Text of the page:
Egyptian House, Penzance

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Egyptian House, Penzance
Egyptian house, Chapel Street, Penzance, close up.jpg
General information
LocationPenzance
Cornwall
Construction startedc 1835
ClientJohn Lavin
OwnerLandmark Trust since 1960s
Awards and prizesGrade I listed building
Website
Egyptian House

The Egyptian House is a grade I listed building[1] in the Cornish town of Penzance. It is built in the style of Egyptian Revival architecture and has been in the ownership of the Landmark Trust since the 1970s. The current building dates from 1835–36.

History[edit]

The building is at 6–7 Chapel Street, Penzance. An older building on the site was owned by Richard Hitchens of Madron and later, John Fleming, (described as Perukemaker). The site or building was put up for auction on 3 April 1835 by James Tregarthen, a master mariner of St Mary's, Isles of Scilly and was purchased by John Lavin, a mineralogist of Penzance.[2]

There is some dispute over the architect and the date of build. George Clement Boase (1890) writes that the Egyptian Hall was built by John Lavin, and a deed of 1850 states that he occupied 6–7 Chapel Street and ″... some time since erected and built by him″.[3] In Reminiscences of Penzance (1883) the house was built in about 1839, ″.... which was built in imitation of the Egyptian Hall, Piccadilly, London ....[4] Laws (1974) writes that John Foulston of Plymouth may be the architect. Foulston designed the Classical and Mathematical School, Ker Street, Devonport in 1823 which the Penzance building closely resembles. There is an assertion that the Chapel Street building is an exact copy of Peter Robinson's 1811–12 museum in Piccadilly, London, which in not correct.[2] Although an 1883 account (see above) states that it was an ″imitation″.[4] Robinson rebuilt Trelissick the seat of Thomas Daniell in 1824–25.[2]

In his Guide to Penzance, published in 1845, J S Courtney describes the building as .... the astonishing gaudy and eccentric Egyptian House recently built by John Lavin, mineralogist and Egyptologist.[5] Mineral collectors visited the building to see and purchase from Mr Lavin's collection. His son, Edwin Lavin, in about 1865, sold the collection for £3000 to [Baroness Burdett Coutts who donated it to the University Museum, Oxford.[4] In 1878 and 1879, the property is described as ″The Library″ in weekly advertisements in The Cornishman newspaper, and states that Mrs Daves stocks ″a large and complete stock of berlin and other wools, stationery, useful and ornamental articles″.[6] Mrs Daves moved her business to nearby Queen Square in March 1882.[7]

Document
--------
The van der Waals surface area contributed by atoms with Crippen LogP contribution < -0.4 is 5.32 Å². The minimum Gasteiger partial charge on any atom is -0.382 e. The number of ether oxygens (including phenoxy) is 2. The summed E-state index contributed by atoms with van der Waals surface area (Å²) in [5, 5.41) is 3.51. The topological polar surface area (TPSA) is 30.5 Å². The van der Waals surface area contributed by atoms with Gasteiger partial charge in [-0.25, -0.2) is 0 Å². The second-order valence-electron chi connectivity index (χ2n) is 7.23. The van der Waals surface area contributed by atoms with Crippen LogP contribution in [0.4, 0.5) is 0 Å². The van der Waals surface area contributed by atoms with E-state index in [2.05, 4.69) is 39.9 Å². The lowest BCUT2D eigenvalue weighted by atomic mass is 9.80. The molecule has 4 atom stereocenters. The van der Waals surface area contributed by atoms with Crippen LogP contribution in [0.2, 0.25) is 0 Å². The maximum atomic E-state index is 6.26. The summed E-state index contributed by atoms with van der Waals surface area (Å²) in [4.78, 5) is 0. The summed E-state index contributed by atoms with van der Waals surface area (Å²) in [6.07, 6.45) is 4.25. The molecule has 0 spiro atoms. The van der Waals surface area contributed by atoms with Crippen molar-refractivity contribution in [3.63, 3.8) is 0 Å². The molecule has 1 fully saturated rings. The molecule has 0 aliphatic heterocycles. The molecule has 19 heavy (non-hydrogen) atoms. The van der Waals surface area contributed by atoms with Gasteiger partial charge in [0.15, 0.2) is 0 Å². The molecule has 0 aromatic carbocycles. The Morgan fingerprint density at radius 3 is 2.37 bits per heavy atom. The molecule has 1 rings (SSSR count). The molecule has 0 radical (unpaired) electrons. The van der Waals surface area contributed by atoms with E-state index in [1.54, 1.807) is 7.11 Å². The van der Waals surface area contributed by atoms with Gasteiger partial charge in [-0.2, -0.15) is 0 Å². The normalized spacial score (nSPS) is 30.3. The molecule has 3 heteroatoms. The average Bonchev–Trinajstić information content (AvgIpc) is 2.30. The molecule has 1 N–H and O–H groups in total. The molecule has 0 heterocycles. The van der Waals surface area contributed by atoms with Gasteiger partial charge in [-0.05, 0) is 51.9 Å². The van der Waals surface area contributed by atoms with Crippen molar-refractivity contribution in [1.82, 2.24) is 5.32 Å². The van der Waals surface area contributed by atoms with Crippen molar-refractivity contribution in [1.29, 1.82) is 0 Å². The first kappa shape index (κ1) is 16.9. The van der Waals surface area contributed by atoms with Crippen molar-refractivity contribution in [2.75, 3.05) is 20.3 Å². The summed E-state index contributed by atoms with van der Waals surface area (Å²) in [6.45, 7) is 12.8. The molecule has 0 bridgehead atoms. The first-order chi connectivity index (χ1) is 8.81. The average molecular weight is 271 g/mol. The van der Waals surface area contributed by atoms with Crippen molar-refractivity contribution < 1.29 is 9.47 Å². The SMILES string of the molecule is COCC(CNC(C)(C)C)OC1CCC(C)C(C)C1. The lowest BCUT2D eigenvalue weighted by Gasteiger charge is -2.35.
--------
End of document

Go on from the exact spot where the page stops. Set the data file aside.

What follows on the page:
The building was later neglected and in the 1960s hardly noticed. In 1973 scaffolding, which had been erected for several years, was removed to reveal a refurbished building and a new exterior colour scheme of brown and creams.[2] The architect Paul Pearn of Plymouth concluded, that these were the original colours after stripping layers of paint from the elaborate mouldings which were mainly of coade stone. The building was fully restored under the ownership of the Landmark Trust.[2]

References[edit]

  1. ^ Historic England. "Egyptian House". National Heritage List for England. Retrieved 7 March 2016.
  2. ^ a b c d e Laws, Peter. A Review of the Architecture of Penzance. In: Pool, Peter A S (1974). The History of the Town and Borough of Penzance. Penzance: Corporation of Penzance.
  3. ^ Boase, George Clement (1890). Collectanea Cornubiensia.
  4. ^ a b c A Native (13 December 1883). "Reminiscences of Penzance". The Cornishman (283). p. 4.
  5. ^ Sagar-Fenton, Michael (2015). Penzance The Biography. Stroud: Amberley. p. 169. ISBN 978 1 4456 4263 5.
  6. ^ "Trade Announcements". The Cornishman (50). 26 June 1879. p. 2.
  7. ^ "Notice of Removal". The Cornishman (194 (184)). 30 March 1882. p. 1.

External links[edit]

Media related to Egyptian House, Penzance at Wikimedia Commons

Coordinates: 50°07′04″N 5°32′11″W / 50.11788°N 5.53637°W / 50.11788; -5.53637